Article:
Why Should I Hydrate Properly
Proper hydration is very important to many aspects of life as our body mass, on average, is ~60% water. This can range from 45%-70% depending on body composition and other factors (1). Due to this fact it is important, as an active individual, to properly prehydrate for activity and assess our hydration as to replace the fluid lost. If total body water (TBW) lost is greater than 2% you can begin to see dips in aerobic performance and mental/cognitive performance (1). Total body water what is that??? Good thing there is an easier way than calculating your TBW to figure out if you are dehydrated.
Easy Hydration Assessment
Lucky for us… 1ml of fluid loss equals 1g of weight loss, so a drop in weight correlates well to the amount of TBW loss during exercise (1). No, we are not going to ask you to break this down by each gram of weight loss, but this is a quick and easy way to see if you have significantly dehydrated with exercise. Knowing that greater than 2% TBW loss and loss in weight are related to decreased performance we can do a quick calculation. First you need to know your body weight prior to exercise, preferably nude as sweat will become soaked in the clothing you are wearing. Next, you must do the same following exercise. You then divide the post-exercise weight by the pre-exercise weight and you will get a decimal number. Multiply this number by 100 to get a percentage and subtract the percentage from 100 to give the percent of weight lost. This in conjunction with urine color can be a very accurate way to assess dehydration (urine color chart attached). If this number is greater than 2% and your urine is on the darker side it is time to focus on returning to euhydration, or normal hydration. How do you do that Iron Standard? Well let’s talk about it…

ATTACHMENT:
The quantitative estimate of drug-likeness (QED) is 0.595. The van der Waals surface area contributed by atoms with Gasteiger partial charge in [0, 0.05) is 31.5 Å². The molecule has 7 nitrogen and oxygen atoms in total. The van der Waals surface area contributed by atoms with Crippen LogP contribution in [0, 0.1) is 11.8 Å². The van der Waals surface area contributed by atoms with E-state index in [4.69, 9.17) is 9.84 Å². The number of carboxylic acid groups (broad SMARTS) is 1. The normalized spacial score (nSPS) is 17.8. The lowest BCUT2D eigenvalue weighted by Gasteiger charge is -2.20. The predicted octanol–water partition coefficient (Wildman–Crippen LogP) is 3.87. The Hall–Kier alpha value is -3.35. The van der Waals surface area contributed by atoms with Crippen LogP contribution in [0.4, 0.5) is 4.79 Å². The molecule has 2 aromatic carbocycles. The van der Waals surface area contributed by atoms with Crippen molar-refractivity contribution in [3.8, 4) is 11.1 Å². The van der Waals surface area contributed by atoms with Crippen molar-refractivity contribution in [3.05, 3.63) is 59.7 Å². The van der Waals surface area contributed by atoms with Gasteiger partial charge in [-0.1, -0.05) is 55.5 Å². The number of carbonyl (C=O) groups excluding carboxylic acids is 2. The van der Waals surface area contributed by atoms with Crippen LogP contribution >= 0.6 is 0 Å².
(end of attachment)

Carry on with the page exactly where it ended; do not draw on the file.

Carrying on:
Rehydration Following Exercise
Before it is even time to exercise you need to be prehydrating in preparation for the activity you are going to perform. While you are exercising you need to attempt to consume fluids to prevent dehydration. Following exercise it is time to replenish any fluid lost. This is a pretty straight forward concept, but there are a few things you need to be aware of. First, fluid is not only replaced by drinking but also consuming foods that are high in water content. This also helps to replace sodium and electrolytes lost while sweating. Next, avoid drinking caffeine and alcohol while attempting to rehydrate. Yes, we all love a nice warm coffee or a cold beer, but following intense exercise may not be the best time. Finally, when you are thirsty, drink!
We at Iron Standard hope this helped! If you have any questions or comments please leave them in the comments section below.
1. American College of Sports Medicine, Sawka MN, Burke LM, Eichner ER, Maughan RJ, Montain SJ, Stachenfeld NS. American College of Sports Medicine position stand. Exercise and fluid replacement. Med Sci Sports Exerc. 2007 Feb;39(2):377-90. doi: 10.1249/mss.0b013e31802ca597. PMID: 17277604.1.